In 1922, 93 years ago, with the establishment of the Porat Yosef yeshiva between the walls of the Old City to preserve the Torah knowledge of Sephardic Jewry, Jerusalem merited to host tremendous righteous individuals who studied Torah inside the holy yeshiva day and night. In those days, sages of the highest caliber studied and taught in Yeshivat Porat Yosef: The one who established and led this premier place of Torah study in the glorious Sephardi community, the chief of all rabbis, was the great Rabbi Ezra Attia of blessed memory. The other yeshiva rabbis included the distinguished: Rabbi Eliyahu Lopez, Rabbi Yosef Shalosh, Rabbi Moshe Ades, Rabbi Yaakov Ades, Rabbi Yehuda Tzadka, all of blessed memory, and this is just a partial list.
Alongside the holy yeshiva, in one of its study rooms, the great Kabbalists of the Oz V’hadar kabbalistic yeshiva studied, led by the great Rabbi Ephraim Cohen o.b.m. This holy group included world famous kabbalists such as Rabbi Yitzchak Kadoori, Rabbi Salman Eliyahu, Rabbi Ben Tzion Chazan, Rabbi Yehoshua Sharbani, Rabbi Avraham Harari Raful all of blessed memory, and many more.
As mentioned above, the greatest Sephardic Torah scholars of the previous time studied at Porat Yosef yeshiva between the walls. The most famous among them was Rabbi Ovadia Yosef, Rabbi Ben Tzion Abba Shaul, Rabbi Mordechai Eliyahu, Rabbi Shabtai Atun, Rabbi Baruch ben Chaim, Rabbi Yosef Ades, Rabbi Zion Levy, Rabbi Yehuda Mualem, all of blessed memory, and many more.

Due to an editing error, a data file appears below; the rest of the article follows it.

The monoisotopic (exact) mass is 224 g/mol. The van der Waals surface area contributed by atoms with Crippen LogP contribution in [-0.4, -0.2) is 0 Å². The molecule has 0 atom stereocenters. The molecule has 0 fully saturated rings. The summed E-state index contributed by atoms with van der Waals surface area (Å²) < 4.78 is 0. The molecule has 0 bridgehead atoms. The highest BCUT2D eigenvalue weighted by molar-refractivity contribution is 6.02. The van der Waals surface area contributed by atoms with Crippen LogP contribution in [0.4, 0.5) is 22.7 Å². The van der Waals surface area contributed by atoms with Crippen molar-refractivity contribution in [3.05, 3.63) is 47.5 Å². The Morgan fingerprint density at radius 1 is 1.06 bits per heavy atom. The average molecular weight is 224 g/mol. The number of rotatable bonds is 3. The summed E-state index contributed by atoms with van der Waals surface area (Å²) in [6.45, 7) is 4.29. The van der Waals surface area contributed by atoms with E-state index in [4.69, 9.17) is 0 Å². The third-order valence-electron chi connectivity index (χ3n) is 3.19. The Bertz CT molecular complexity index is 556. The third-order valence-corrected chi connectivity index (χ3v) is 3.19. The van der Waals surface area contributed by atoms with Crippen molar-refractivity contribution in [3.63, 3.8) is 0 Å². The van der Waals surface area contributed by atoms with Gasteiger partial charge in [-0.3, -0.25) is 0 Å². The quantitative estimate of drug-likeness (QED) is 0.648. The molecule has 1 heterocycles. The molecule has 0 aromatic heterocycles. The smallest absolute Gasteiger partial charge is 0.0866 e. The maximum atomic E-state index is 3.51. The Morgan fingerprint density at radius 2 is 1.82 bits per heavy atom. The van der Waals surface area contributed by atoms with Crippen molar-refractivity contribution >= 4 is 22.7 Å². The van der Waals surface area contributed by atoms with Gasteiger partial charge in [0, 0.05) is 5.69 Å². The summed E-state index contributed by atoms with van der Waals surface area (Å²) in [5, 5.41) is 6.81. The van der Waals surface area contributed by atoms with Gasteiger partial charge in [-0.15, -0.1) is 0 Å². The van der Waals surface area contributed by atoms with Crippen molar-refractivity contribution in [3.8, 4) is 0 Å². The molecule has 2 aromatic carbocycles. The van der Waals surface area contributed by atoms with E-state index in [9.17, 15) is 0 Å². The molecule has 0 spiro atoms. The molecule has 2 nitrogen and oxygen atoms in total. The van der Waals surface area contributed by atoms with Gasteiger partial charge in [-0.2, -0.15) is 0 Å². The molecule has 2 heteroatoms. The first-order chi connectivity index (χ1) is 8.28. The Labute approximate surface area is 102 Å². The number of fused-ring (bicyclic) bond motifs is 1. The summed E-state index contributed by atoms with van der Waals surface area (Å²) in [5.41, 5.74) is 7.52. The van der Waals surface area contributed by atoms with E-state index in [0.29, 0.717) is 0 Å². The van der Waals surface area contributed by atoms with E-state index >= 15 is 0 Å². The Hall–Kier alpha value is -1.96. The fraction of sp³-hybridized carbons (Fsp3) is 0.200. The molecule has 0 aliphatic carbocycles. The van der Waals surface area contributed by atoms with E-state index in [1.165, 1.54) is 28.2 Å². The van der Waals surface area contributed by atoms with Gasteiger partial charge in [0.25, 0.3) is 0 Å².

The yeshiva building
Among the younger generation of scholars was Rabbi Hacham Shalom Cohen, the president of the Council of Torah Sages and head of the Porat Yosef Yeshiva in the Old City, and a long list of top students, some of whom became famous over the years as Torah sages, yeshiva heads, rabbinical judges and municipal rabbis.
When the yeshiva was founded, a writer of that period wrote: “Near the Temple Mount in Jerusalem, is a spacious lot. They relate that on these rocks, David, the king of Israel, used to pass on his way to the House of G-d after his wondrous violin woke him up at midnight …